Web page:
The Dallas Cowboys, led by their superstar quarterback Dak Prescott, have clinched a spot in the upcoming playoffs, but they had a little help from another—highly unlikely—source: two academicians at the University of North Texas’ Center for Learning Experimentation. According to Andrew Beaton’s story in the Wall Street Journal, the Cowboys engaged Ruthanne Thompson and Adam Fein to help maintain the high level of intensity of their crucial team meetings when they became virtual due to the pandemic.
The many limitations and distractions that are inherent in virtual meetings make it very challenging to keep audiences involved. Whether you’re a professional football player or a schoolteacher, running a stealth startup or planning your next virtual cocktail party, take the lessons from Thompson and Fein that Beaton described in his article:
…keep it simple because one of the biggest pitfalls of trying to teach in the virtual environment is information overload. They told the coaches to hold more short sessions in lieu of marathons. They demonstrated how to make each meeting interactive, to prevent players from losing focus as they listened to one coach drone on about a specific concept or bit of film. They even explained the importance of where everyone was doing their virtual study, even if they were all in separate places.
To put Thompson and Fein’s advice into practice in business, here’s how I’ve implemented the four key points underlined in the paragraph above in my own virtual programs:
1. Simplicity. Because virtual meetings convert the three-dimensional, stereophonic environment of in-person engagements to two-dimensional postage stamp images and monaural sound, the communication channel between the presenter and the audience is considerably narrowed. To compensate, I’ve reduced the depth of my content to key themes and then go on to develop those themes with the Socratic Method of questioning and open discussions.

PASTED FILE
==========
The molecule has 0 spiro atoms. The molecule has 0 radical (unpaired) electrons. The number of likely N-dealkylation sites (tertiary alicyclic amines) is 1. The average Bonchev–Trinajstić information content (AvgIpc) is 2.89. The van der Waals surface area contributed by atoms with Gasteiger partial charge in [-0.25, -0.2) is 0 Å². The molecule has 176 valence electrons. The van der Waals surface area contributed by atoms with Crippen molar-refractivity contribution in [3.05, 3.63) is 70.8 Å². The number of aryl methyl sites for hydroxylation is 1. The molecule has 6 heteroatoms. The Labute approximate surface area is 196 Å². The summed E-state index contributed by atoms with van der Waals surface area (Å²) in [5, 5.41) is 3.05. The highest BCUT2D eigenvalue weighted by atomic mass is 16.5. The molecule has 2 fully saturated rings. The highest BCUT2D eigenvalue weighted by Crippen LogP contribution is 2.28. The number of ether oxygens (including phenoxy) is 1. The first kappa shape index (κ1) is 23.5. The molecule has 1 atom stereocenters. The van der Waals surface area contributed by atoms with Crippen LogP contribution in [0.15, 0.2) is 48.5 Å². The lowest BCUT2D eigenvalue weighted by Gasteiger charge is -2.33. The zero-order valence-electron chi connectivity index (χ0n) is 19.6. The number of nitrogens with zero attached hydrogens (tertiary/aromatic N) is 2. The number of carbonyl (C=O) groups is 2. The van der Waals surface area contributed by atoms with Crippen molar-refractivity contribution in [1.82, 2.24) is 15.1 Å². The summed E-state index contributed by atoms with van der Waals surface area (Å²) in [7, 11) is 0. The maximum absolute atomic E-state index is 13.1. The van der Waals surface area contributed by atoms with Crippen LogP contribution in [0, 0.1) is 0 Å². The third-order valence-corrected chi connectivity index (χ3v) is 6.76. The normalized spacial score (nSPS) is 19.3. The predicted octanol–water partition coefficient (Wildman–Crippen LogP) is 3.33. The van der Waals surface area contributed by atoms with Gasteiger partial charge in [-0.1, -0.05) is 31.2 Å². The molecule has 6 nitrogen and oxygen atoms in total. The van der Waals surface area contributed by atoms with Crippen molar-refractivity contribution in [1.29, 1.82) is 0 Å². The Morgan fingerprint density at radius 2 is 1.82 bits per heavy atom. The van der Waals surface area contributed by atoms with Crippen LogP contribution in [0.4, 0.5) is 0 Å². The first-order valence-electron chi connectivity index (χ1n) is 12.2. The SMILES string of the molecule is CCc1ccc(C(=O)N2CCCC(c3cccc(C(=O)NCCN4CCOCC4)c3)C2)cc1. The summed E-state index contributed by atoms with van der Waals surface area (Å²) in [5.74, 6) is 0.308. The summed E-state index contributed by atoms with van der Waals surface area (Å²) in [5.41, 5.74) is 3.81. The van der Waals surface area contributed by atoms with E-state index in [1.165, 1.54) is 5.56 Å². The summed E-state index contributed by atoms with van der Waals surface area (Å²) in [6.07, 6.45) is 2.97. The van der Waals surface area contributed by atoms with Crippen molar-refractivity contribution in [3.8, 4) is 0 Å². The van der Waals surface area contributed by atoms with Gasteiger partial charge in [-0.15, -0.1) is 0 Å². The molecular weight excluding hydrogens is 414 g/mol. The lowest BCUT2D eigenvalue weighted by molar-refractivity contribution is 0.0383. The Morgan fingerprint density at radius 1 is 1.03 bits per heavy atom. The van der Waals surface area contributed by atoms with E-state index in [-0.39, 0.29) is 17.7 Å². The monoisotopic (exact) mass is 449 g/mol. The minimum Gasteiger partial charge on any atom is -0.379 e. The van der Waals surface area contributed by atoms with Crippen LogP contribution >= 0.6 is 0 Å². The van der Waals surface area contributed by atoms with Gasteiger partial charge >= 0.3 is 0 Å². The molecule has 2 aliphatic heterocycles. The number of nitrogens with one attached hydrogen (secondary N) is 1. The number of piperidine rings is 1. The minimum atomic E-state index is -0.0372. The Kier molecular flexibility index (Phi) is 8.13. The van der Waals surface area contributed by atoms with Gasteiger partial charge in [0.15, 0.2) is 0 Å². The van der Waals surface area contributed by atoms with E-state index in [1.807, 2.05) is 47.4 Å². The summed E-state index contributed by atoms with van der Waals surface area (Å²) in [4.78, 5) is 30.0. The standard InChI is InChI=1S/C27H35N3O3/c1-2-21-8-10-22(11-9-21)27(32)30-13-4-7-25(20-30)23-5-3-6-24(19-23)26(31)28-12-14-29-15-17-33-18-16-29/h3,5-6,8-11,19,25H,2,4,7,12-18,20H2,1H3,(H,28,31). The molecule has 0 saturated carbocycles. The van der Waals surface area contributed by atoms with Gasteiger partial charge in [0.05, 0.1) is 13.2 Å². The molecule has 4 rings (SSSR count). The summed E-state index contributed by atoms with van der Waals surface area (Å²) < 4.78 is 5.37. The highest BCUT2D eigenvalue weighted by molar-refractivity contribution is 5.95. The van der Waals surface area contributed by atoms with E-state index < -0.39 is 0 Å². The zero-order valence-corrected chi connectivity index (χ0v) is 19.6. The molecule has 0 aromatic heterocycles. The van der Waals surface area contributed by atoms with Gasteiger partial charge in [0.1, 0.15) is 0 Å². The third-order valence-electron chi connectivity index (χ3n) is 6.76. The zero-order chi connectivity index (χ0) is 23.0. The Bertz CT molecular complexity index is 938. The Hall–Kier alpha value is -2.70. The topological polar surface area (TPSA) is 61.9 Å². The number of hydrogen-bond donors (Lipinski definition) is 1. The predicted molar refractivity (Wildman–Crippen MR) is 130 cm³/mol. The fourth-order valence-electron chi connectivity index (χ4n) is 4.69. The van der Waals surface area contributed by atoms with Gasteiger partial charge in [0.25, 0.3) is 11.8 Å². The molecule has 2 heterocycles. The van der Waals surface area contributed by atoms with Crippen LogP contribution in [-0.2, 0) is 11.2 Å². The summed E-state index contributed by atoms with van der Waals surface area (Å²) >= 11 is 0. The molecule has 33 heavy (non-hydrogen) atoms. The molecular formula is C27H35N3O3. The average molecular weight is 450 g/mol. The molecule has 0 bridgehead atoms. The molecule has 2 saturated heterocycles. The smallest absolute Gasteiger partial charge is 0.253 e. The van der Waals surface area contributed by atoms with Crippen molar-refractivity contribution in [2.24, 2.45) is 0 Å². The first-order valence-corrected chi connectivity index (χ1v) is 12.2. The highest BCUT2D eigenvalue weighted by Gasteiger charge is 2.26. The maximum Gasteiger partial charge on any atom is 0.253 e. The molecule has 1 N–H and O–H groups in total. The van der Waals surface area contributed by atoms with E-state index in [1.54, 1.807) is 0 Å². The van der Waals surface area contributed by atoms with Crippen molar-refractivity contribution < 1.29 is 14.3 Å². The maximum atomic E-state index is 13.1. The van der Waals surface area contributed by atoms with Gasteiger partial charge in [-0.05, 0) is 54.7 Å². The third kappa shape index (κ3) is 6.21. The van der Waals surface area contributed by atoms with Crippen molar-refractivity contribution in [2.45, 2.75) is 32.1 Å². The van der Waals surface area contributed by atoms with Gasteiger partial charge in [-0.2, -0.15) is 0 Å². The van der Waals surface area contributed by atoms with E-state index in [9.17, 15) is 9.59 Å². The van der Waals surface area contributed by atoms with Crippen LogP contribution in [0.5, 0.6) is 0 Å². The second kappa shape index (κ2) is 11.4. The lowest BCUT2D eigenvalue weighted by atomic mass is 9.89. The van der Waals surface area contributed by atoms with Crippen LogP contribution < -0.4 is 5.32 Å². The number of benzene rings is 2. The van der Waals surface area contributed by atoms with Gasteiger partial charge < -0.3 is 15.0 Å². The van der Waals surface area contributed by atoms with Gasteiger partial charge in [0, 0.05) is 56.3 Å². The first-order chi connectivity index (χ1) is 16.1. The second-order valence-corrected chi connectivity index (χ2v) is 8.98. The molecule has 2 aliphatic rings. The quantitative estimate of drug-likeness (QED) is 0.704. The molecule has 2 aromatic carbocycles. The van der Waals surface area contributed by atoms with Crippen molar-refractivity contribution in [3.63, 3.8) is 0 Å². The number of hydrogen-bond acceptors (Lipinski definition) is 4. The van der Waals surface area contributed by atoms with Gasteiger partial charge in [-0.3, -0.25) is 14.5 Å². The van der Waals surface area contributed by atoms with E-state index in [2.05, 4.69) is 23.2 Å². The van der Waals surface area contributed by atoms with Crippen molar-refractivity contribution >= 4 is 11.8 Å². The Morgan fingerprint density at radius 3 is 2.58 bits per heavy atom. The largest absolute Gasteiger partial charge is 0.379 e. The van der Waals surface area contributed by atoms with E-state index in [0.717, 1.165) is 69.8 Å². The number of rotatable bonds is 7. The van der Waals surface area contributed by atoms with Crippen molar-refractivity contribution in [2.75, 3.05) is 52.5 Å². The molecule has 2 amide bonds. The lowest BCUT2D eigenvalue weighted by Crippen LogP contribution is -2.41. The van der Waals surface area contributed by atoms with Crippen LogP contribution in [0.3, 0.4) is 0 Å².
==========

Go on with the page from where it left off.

2. Brevity. The many distractions of WFH often produces short attention spans. Where my in-person coaching sessions ran full eight hour days, I now limit the virtual sessions to four (and on rare occasions, five) hours.
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3. Interactivity. The constraints of audio in virtual meetings that leads to a great deal of fumbling to mute and unmute, often makes audiences reluctant to speak up. To increase participation, I’ve added numerous polls, exercises, application sharing, virtual whiteboarding, and breakout room activities.
4. Venue. The basic virtual meeting equipment—computers, cameras, and microphones—tends to force presenters into a fixed position, limiting their movement unnaturally. I recommend using a standing desk that enables presenters to stand and move about.
Stanford University’s Human Interaction Lab agrees. In their excellent article about Zoom fatigue, they recommend that:
…people think more about the room they’re videoconferencing in, where the camera is positioned and whether things like an external keyboard can help create distance or flexibility. For example, an external camera farther away from the screen will allow you to pace and doodle in virtual meetings just like we do in real ones.
As a bonus, let me add a fifth piece of advice, about the most important factor in all human communication, eye engagement. In fact, you’ll find three simple techniques to engage your virtual audience in my prior Forbes blog.
Simplicity, brevity, interactivity, movement, and eye engagement may not get you or even Dak Prescott into the Super Bowl, but they can optimize your virtual meetings.